The former USSR state in the heart of Central Asia has an ancient winegrowing culture. In the Ferghana Valley (Uzbek Fargʻona vodiysi) grapes were already being cultivated in the 6th century B.C. and delivered to the Chinese Empire. This is proved by cultivated grape seeds found near the city of Samarkand, dating back to the 5th century B.C. Towards the end of the 7th century A.D. the Arabs conquered the country and the vine growing, which had flourished until then, was converted to the production of table grapes and raisins by the religiously based ban on alcohol. This still accounts for a large proportion today, more than half of the varieties (especially Kishmish = Sultana) are used for this purpose.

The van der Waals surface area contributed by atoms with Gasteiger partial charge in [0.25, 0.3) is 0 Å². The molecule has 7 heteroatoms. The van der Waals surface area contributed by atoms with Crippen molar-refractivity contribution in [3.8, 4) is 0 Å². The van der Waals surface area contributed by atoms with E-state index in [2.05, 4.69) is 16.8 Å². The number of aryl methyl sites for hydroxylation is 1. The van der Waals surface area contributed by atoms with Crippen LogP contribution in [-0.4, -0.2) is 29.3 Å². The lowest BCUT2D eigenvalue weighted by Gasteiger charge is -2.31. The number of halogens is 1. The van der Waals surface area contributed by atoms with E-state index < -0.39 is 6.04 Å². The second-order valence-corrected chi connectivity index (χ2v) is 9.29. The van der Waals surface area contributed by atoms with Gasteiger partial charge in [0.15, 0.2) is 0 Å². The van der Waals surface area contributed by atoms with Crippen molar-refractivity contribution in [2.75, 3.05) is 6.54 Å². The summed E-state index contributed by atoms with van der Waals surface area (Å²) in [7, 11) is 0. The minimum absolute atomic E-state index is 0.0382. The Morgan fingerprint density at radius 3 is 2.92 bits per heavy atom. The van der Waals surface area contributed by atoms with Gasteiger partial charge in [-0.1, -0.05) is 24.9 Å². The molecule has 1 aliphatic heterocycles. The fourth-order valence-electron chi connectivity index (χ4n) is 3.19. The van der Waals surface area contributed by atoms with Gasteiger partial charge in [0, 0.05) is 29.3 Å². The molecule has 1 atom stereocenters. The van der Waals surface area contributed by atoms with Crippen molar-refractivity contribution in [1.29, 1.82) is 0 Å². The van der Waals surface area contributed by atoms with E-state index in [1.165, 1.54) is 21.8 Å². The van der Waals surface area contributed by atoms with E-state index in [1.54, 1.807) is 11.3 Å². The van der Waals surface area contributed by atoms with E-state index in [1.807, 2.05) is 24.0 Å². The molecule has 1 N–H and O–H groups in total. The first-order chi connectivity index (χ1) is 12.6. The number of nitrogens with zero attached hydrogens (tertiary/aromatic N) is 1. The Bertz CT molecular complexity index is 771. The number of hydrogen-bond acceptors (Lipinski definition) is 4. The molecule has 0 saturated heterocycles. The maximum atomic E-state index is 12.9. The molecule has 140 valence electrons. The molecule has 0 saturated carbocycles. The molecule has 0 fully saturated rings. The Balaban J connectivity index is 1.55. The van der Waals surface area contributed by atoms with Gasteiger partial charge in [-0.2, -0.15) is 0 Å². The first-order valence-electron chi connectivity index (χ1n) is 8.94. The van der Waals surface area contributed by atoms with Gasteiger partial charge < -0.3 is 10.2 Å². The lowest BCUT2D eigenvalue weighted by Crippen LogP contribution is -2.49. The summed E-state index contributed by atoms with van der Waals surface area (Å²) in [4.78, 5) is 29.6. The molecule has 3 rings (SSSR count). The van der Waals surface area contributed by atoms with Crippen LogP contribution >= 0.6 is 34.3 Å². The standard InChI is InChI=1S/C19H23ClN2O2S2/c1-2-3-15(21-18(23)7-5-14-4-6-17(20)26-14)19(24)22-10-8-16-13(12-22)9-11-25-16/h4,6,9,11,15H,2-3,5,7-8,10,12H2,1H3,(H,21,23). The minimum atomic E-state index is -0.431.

The most important wine-growing areas are located on the edge of the mountains and in the river valleys around the capital Tashkent, in the Fergana Basin, near the cities of Bukhara and Samarkand and in the southeast. The climate is continental with late and early frosts. Many of the numerous autochthonous grape varieties were probably selected from wild vines. The most important white ones are Bakhtiori, Bayanshira, Bishty, Kuldzhinskii, Muscat Blanc, Rkatsiteli, Riesling and Soyaki. The most important red ones are Aleatico, Khindogni, Morrastel(Graciano), Pervomaisky, Rosenmuskateller and Saperavi. In 2012 the vineyard area covered 121,000 hectares. Of these, only 390,000 hectolitres of wine were produced (see also under Wine Production Quantities). Mainly high alcohol wines, sweet dessert wines, sparkling wines and spirits are produced. Major wineries are Bulungur, Gala Assiya, Kibrai, Nizhni Chirchik, Ogenek, Pastdargom and Uzvinsanoat.